German Car Production Drops to 23-Year Low on Waning Exports
German car production fell to its lowest in almost a quarter of a century as Europe’s biggest economy suffers from the fallout of a global trade war.
Automakers including Volkswagen AG, BMW AG and Daimler AG produced 4.66 million vehicles in German factories last year, the weakest since 1996. The country’s VDA car lobby, which published the figures on Monday, said the 9% decrease was a result of waning demand from international markets.
The industry is set for more tough times this year. The VDA predicted global car deliveries will drop to 78.9 million vehicles from 80.1 million in 2019.
Germany’s status as a global manufacturing powerhouse has been built on the carmaking industry, but pollution concerns -- intensified by Volkswagen’s 2015 diesel-cheating scandal -- trade conflicts, and slowing economies have all weighed on demand. Daimler, Volkswagen and parts supplier Continental AG are slashing jobs to cut costs.
At the same time, the industry has to spend billions of euros to develop cleaner vehicles, self-driving features and counter the emergence of ride-sharing services like Uber Technologies Inc., which has a market value equivalent to Daimler.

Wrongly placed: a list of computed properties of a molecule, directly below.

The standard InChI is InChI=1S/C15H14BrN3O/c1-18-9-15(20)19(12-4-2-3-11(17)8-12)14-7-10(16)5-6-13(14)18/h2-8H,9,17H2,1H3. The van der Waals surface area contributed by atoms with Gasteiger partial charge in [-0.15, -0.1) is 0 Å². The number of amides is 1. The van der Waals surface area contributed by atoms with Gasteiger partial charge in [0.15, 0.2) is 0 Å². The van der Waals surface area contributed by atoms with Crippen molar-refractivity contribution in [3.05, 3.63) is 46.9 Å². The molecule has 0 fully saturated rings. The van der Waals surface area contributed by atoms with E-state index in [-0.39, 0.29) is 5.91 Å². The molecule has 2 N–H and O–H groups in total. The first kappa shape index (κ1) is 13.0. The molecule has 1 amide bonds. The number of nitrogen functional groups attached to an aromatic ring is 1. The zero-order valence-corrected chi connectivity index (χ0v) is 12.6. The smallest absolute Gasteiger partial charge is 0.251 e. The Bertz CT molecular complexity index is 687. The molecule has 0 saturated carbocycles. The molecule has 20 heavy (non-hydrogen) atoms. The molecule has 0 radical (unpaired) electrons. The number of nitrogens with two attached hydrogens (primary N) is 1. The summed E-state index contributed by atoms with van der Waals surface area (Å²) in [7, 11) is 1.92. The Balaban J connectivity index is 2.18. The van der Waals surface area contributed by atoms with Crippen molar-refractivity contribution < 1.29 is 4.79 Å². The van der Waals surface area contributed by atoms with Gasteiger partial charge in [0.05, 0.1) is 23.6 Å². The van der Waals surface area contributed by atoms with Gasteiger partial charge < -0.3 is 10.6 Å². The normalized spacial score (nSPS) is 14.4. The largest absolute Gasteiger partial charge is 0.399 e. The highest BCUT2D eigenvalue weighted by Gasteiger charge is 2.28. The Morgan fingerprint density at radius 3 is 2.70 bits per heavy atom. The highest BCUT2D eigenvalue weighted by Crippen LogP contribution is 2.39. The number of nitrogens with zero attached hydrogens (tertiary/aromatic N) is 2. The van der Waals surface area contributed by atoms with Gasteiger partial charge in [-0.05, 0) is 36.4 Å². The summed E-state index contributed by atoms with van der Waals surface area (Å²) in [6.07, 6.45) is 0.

Germany is particularly exposed to regulatory demands for cleaner vehicles because brands such as BMW, Porsche and Audi focus on power and performance. That prods the country’s automakers to explore unusual projects.
At the CES electronics show in Las Vegas, Daimler’s Mercedes-Benz unveiled a concept car inspired by the film Avatar. The electric-powered vehicle features lateral crab-like movement and biometric controls to allow “human and machine to merge.”
Germany’s domestic autos market grew 5% last year after buyers registered 3.6 million new cars, the VDA said, the most since 2009. However, the industry body has said the market is likely to contract this year and has predicted that job losses will accelerate amid the transition to electric cars, which require fewer parts and less labor to assemble.
The country cemented its recently acquired lead over Norway as Europe’s biggest electric-vehicle market after selling 63,281 e-cars last year, according to latest data from the country’s Federal Motor Transport Authority, or KBA.
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